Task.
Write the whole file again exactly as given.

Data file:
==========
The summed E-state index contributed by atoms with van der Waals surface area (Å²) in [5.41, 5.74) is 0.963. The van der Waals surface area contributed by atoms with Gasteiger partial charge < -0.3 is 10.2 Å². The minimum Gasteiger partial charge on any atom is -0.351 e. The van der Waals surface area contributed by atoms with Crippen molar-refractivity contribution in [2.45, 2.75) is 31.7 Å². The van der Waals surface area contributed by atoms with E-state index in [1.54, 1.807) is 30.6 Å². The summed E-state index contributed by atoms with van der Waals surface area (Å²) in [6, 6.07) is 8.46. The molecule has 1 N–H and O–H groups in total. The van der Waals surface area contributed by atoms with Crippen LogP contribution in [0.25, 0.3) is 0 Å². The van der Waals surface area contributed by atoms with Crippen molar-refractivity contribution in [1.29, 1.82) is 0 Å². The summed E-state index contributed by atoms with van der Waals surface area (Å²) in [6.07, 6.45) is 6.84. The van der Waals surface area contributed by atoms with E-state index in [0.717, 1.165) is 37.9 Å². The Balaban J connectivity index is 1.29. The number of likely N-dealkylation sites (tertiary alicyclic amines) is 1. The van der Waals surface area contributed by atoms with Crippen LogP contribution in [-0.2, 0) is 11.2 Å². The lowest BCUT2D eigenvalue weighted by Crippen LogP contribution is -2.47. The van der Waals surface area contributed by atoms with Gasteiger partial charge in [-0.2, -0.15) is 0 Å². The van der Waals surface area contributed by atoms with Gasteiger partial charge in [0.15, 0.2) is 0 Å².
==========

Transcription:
The summed E-state index contributed by atoms with van der Waals surface area (Å²) in [5.41, 5.74) is 0.963. The van der Waals surface area contributed by atoms with Gasteiger partial charge < -0.3 is 10.2 Å². The minimum Gasteiger partial charge on any atom is -0.351 e. The van der Waals surface area contributed by atoms with Crippen molar-refractivity contribution in [2.45, 2.75) is 31.7 Å². The van der Waals surface area contributed by atoms with E-state index in [1.54, 1.807) is 30.6 Å². The summed E-state index contributed by atoms with van der Waals surface area (Å²) in [6, 6.07) is 8.46. The molecule has 1 N–H and O–H groups in total. The van der Waals surface area contributed by atoms with Crippen LogP contribution in [0.25, 0.3) is 0 Å². The van der Waals surface area contributed by atoms with Crippen molar-refractivity contribution in [1.29, 1.82) is 0 Å². The summed E-state index contributed by atoms with van der Waals surface area (Å²) in [6.07, 6.45) is 6.84. The van der Waals surface area contributed by atoms with E-state index in [0.717, 1.165) is 37.9 Å². The Balaban J connectivity index is 1.29. The number of likely N-dealkylation sites (tertiary alicyclic amines) is 1. The van der Waals surface area contributed by atoms with Crippen LogP contribution in [-0.2, 0) is 11.2 Å². The lowest BCUT2D eigenvalue weighted by Crippen LogP contribution is -2.47. The van der Waals surface area contributed by atoms with Gasteiger partial charge in [-0.2, -0.15) is 0 Å². The van der Waals surface area contributed by atoms with Gasteiger partial charge in [0.15, 0.2) is 0 Å².